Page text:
He gets to the bottom of lake carbon dioxide emissions

Photo: Mikael Wallerstedt

What part do lakes and watercourses play in climate change? Is it possible to measure human effects on ecosystems? The way to learn more about natural cycles is through broader research collaboration according to Sebastian Sobek, limnologist at the Department of Ecology and Genetics.

Although inland waters such as lakes, reservoirs and water courses account for only three percent of the earth’s land area, they release a significant amount of carbon dioxide into the atmosphere. The carbon dioxide released is about half of the carbon dioxide taken up by land ecosystems such as forests and savannahs. The approximately 100 000 lakes and 500 000 km of water courses in Sweden cover just over 8 percent its land area.

“This is why our lakes are so important for the whole landscape,” says Sebastian Sobek. “The Nordic forest lakes are sources of carbon dioxide and are important to the earth’s carbon cycle. The way carbon is recycled through the earth’s ecosystems determines to a great degree climate and temperatures.”

In 2013 Sebastian Sobek and an international research group published a study in Nature on the major impact inland waters had upon the global carbon cycle. For the first time scientists succeeded in combining several databases and, in this way, they described the release of carbon dioxide from the earth’s inland waters.

“It turned out that water courses such as small streams released most carbon dioxide,” says Sebastian Sobek. “We also saw that unlike forest and land systems, inland waters do not take up carbon dioxide, most of them just give it off all the time. This is why inland waters can affect the balance of the entire cycle.”

These are, however, natural processes. In water systems, which are lowest down in the landscape, organic carbon collects from rotting vegetation, branches and leaves. This becomes food for aquatic bacteria which then breathe out carbon dioxide into the atmosphere. At the same time, a lot of organic particles sink to the bottom of the water and form thick sediment where carbon is stored.

“It is exciting that inland waters are both a carbon dioxide source to the atmosphere and carbon sinks due to their sediment – at the same time!” says Sebastian Sobek.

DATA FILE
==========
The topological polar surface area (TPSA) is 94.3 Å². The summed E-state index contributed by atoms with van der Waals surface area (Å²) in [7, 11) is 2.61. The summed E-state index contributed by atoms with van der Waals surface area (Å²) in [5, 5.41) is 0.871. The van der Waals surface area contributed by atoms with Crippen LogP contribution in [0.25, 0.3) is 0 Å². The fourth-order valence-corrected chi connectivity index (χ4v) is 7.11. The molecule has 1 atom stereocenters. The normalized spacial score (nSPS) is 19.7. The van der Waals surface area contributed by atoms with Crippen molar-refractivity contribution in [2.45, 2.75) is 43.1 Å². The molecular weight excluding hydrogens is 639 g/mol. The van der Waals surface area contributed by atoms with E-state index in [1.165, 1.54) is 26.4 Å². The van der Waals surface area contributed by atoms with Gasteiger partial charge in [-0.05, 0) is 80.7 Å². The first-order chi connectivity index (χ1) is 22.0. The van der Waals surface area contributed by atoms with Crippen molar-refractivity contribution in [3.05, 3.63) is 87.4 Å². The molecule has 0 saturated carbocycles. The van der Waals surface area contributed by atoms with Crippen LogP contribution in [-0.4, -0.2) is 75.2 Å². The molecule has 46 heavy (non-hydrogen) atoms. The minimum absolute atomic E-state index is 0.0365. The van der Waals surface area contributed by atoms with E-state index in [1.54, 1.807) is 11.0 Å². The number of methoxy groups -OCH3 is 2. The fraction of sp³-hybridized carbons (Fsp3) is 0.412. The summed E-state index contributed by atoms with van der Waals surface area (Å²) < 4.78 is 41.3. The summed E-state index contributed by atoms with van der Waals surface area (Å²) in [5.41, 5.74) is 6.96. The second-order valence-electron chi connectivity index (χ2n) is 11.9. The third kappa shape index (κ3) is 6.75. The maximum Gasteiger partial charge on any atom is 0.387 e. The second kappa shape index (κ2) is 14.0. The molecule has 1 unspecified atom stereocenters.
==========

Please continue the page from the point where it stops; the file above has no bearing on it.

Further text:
“What we researchers want to understand is the net balance. One question is, however, how much does mankind affect the carbon balance of inland waters through forestry and agriculture, urbanisation, climate change and so on? Studies have been carried out which try to quantify human impact, but there is still a lot of work to do.”

According to Sebastian Sobek, studying the various components of ecosystems requires interdisciplinary collaboration. Hydrologists contribute their knowledge of water flow and movements through surface and ground water. Meteorologists provide important information regarding the actual exchange of gases, and experts on land ecosystems measure carbon dioxide exchange in the fields and forests. Mathematical models bring together current research and can be used to simulate the dynamics of ecosystems.

“The challenge is to understand what the others are saying since the various disciplines each have their own language. But in principle we all have the same goal: to understand the carbon cycle in the biosphere, how much is stored and how much is released to the atmosphere.”

It was pure chance that Sebastian Sobek became fascinated by aquatic systems. He grew up in a small village in the Black Forest in Germany. He spent his spare time among the trees, mountains and wildlife. His interest in nature was reinforced by a gifted teacher at high school which led to him studying biology at Freiburg University and later at Uppsala University.   

“It was quite big step for me to take as I’m from a family which has no academics. I was the first among my relatives to study at a university so I was something of a pioneer.”

He decided on limnology, “because of the holistic perspective, the desire to understand how chemical and physical processes interact with organisms to form an ecosystem.” Sebastian Sobek’s curiosity over how the natural world is interconnected is still his driving force and it is what he himself wants to pass on as a teacher.

“Ecosystems in general and the way mankind affects nature on a grand scale are important things for the general public to know about. And we achieve this through our students. It’s fantastic to work with undergraduates, doctoral students and post-docs and watch them grow and apply what they’ve learned.”

Anneli Björkman

Facts: Sebastian Sobek

Age: 41

Education:  Master’s degree in Biology 2001, doctor of limnology 2005, both Uppsala University

My dream trip: To the Amazon. And I’ll be making that trip in 2016 paid for by an ERC Starting Grant I was awarded two years ago. The five-year grant totals EUR 1.8 million for a collaborative project looking into the release of methane as well as sedimentary carbon storage in tropical hydro-electric reservoirs. One hypothesis is that fewer algae and less methane would be formed if the sewage effluent into reservoirs was reduced.

My leisure time: I spend with my family and my three children. My 8-year-old son has become interested in birds so I’ve had to dig out the binoculars I used when I was a student. Another hobby is baking bread of various kinds – probably a result of my German roots. I don’t read so many books but I do have my German newspaper Die Zeit which arrives once a week and is as thick as a whole library.

About Uppsala: I really like it here. The town is just about the right size. I did my post-doc in Zürich which is considerably bigger. In Uppsala it’s easy to get around on a bicycle and it’s surrounded by beautiful nature.